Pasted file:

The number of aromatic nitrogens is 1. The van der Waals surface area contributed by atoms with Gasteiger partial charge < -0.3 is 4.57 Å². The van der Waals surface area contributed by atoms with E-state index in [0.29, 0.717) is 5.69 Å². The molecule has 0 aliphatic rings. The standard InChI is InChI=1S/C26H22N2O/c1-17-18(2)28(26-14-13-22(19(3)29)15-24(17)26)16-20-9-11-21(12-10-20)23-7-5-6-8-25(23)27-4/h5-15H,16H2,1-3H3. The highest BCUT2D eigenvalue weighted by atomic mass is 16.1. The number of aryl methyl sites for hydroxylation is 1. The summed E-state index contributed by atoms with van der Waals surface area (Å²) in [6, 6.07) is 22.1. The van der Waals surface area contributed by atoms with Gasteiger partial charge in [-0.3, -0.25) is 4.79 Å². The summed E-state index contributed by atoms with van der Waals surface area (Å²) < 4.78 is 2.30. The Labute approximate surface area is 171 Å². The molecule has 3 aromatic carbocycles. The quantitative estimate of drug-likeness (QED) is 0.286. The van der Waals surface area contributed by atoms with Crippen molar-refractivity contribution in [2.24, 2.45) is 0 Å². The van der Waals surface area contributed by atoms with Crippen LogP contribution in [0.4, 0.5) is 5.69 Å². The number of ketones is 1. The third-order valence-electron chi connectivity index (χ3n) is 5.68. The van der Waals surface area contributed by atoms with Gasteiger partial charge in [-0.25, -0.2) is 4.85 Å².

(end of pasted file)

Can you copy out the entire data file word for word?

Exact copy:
The number of aromatic nitrogens is 1. The van der Waals surface area contributed by atoms with Gasteiger partial charge < -0.3 is 4.57 Å². The van der Waals surface area contributed by atoms with E-state index in [0.29, 0.717) is 5.69 Å². The molecule has 0 aliphatic rings. The standard InChI is InChI=1S/C26H22N2O/c1-17-18(2)28(26-14-13-22(19(3)29)15-24(17)26)16-20-9-11-21(12-10-20)23-7-5-6-8-25(23)27-4/h5-15H,16H2,1-3H3. The highest BCUT2D eigenvalue weighted by atomic mass is 16.1. The number of aryl methyl sites for hydroxylation is 1. The summed E-state index contributed by atoms with van der Waals surface area (Å²) in [6, 6.07) is 22.1. The van der Waals surface area contributed by atoms with Gasteiger partial charge in [-0.3, -0.25) is 4.79 Å². The summed E-state index contributed by atoms with van der Waals surface area (Å²) < 4.78 is 2.30. The Labute approximate surface area is 171 Å². The molecule has 3 aromatic carbocycles. The quantitative estimate of drug-likeness (QED) is 0.286. The van der Waals surface area contributed by atoms with Crippen molar-refractivity contribution in [2.24, 2.45) is 0 Å². The van der Waals surface area contributed by atoms with Crippen LogP contribution in [0.4, 0.5) is 5.69 Å². The number of ketones is 1. The third-order valence-electron chi connectivity index (χ3n) is 5.68. The van der Waals surface area contributed by atoms with Gasteiger partial charge in [-0.25, -0.2) is 4.85 Å².